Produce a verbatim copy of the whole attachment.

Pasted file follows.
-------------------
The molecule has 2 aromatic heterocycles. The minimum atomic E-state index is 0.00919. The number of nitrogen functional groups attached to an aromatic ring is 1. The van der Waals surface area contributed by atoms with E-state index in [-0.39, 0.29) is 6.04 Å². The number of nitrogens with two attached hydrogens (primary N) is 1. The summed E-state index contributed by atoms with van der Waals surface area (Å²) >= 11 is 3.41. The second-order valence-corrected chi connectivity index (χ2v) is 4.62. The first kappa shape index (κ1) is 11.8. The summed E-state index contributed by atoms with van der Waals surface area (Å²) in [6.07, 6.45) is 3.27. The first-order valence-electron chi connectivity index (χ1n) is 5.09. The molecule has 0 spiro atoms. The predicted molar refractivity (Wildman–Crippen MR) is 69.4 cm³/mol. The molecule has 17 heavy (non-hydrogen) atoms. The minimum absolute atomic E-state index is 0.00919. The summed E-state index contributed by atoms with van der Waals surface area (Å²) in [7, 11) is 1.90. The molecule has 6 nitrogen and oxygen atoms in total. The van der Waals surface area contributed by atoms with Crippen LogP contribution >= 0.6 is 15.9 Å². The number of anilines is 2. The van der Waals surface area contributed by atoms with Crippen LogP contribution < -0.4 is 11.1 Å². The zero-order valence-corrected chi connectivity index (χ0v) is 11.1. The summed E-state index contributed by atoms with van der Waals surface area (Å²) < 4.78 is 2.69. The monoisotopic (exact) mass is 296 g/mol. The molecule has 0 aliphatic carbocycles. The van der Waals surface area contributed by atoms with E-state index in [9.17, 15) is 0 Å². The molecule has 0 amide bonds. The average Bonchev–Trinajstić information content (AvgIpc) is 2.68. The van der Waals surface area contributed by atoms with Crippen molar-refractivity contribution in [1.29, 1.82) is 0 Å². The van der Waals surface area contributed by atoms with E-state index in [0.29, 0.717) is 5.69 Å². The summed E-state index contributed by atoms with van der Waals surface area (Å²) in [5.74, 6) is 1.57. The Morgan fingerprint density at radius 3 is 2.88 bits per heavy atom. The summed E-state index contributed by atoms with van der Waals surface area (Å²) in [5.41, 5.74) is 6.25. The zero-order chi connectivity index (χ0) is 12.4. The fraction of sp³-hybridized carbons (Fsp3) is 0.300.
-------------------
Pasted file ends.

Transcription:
The molecule has 2 aromatic heterocycles. The minimum atomic E-state index is 0.00919. The number of nitrogen functional groups attached to an aromatic ring is 1. The van der Waals surface area contributed by atoms with E-state index in [-0.39, 0.29) is 6.04 Å². The number of nitrogens with two attached hydrogens (primary N) is 1. The summed E-state index contributed by atoms with van der Waals surface area (Å²) >= 11 is 3.41. The second-order valence-corrected chi connectivity index (χ2v) is 4.62. The first kappa shape index (κ1) is 11.8. The summed E-state index contributed by atoms with van der Waals surface area (Å²) in [6.07, 6.45) is 3.27. The first-order valence-electron chi connectivity index (χ1n) is 5.09. The molecule has 0 spiro atoms. The predicted molar refractivity (Wildman–Crippen MR) is 69.4 cm³/mol. The molecule has 17 heavy (non-hydrogen) atoms. The minimum absolute atomic E-state index is 0.00919. The summed E-state index contributed by atoms with van der Waals surface area (Å²) in [7, 11) is 1.90. The molecule has 6 nitrogen and oxygen atoms in total. The van der Waals surface area contributed by atoms with Crippen LogP contribution >= 0.6 is 15.9 Å². The number of anilines is 2. The van der Waals surface area contributed by atoms with Crippen LogP contribution < -0.4 is 11.1 Å². The zero-order valence-corrected chi connectivity index (χ0v) is 11.1. The summed E-state index contributed by atoms with van der Waals surface area (Å²) < 4.78 is 2.69. The monoisotopic (exact) mass is 296 g/mol. The molecule has 0 aliphatic carbocycles. The van der Waals surface area contributed by atoms with E-state index in [9.17, 15) is 0 Å². The molecule has 0 amide bonds. The average Bonchev–Trinajstić information content (AvgIpc) is 2.68. The van der Waals surface area contributed by atoms with Crippen molar-refractivity contribution in [1.29, 1.82) is 0 Å². The van der Waals surface area contributed by atoms with E-state index in [0.29, 0.717) is 5.69 Å². The summed E-state index contributed by atoms with van der Waals surface area (Å²) in [5.74, 6) is 1.57. The Morgan fingerprint density at radius 3 is 2.88 bits per heavy atom. The summed E-state index contributed by atoms with van der Waals surface area (Å²) in [5.41, 5.74) is 6.25. The zero-order chi connectivity index (χ0) is 12.4. The fraction of sp³-hybridized carbons (Fsp3) is 0.300.